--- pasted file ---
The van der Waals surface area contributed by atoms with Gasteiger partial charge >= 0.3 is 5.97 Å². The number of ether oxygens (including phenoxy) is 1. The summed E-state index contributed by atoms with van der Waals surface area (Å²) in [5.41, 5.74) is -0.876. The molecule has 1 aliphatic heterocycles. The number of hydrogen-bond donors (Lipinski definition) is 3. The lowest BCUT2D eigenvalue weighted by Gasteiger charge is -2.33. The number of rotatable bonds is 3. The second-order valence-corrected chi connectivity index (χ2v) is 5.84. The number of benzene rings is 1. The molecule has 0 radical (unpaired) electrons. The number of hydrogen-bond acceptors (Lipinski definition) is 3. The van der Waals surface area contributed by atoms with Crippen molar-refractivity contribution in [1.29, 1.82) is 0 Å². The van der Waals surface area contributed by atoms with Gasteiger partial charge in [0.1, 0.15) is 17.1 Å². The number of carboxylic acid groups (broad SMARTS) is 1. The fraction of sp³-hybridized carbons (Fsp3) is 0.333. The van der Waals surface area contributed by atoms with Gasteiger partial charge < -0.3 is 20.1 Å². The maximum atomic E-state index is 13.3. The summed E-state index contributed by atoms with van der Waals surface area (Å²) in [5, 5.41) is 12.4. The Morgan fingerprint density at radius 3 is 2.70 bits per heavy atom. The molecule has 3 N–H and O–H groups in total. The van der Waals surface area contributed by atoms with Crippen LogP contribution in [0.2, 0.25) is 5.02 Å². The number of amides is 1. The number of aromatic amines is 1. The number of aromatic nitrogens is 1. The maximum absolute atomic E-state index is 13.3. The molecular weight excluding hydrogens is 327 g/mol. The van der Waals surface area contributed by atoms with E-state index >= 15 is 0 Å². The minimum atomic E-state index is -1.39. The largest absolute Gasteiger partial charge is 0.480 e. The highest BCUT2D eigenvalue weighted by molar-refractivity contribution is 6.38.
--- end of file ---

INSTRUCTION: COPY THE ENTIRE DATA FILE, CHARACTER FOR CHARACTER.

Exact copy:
The van der Waals surface area contributed by atoms with Gasteiger partial charge >= 0.3 is 5.97 Å². The number of ether oxygens (including phenoxy) is 1. The summed E-state index contributed by atoms with van der Waals surface area (Å²) in [5.41, 5.74) is -0.876. The molecule has 1 aliphatic heterocycles. The number of hydrogen-bond donors (Lipinski definition) is 3. The lowest BCUT2D eigenvalue weighted by Gasteiger charge is -2.33. The number of rotatable bonds is 3. The second-order valence-corrected chi connectivity index (χ2v) is 5.84. The number of benzene rings is 1. The molecule has 0 radical (unpaired) electrons. The number of hydrogen-bond acceptors (Lipinski definition) is 3. The van der Waals surface area contributed by atoms with Crippen molar-refractivity contribution in [1.29, 1.82) is 0 Å². The van der Waals surface area contributed by atoms with Gasteiger partial charge in [0.1, 0.15) is 17.1 Å². The number of carboxylic acid groups (broad SMARTS) is 1. The fraction of sp³-hybridized carbons (Fsp3) is 0.333. The van der Waals surface area contributed by atoms with Gasteiger partial charge < -0.3 is 20.1 Å². The maximum atomic E-state index is 13.3. The summed E-state index contributed by atoms with van der Waals surface area (Å²) in [5, 5.41) is 12.4. The Morgan fingerprint density at radius 3 is 2.70 bits per heavy atom. The molecule has 3 N–H and O–H groups in total. The van der Waals surface area contributed by atoms with Crippen LogP contribution in [0.2, 0.25) is 5.02 Å². The number of amides is 1. The number of aromatic amines is 1. The number of aromatic nitrogens is 1. The maximum absolute atomic E-state index is 13.3. The molecular weight excluding hydrogens is 327 g/mol. The van der Waals surface area contributed by atoms with E-state index >= 15 is 0 Å². The minimum atomic E-state index is -1.39. The largest absolute Gasteiger partial charge is 0.480 e. The highest BCUT2D eigenvalue weighted by molar-refractivity contribution is 6.38.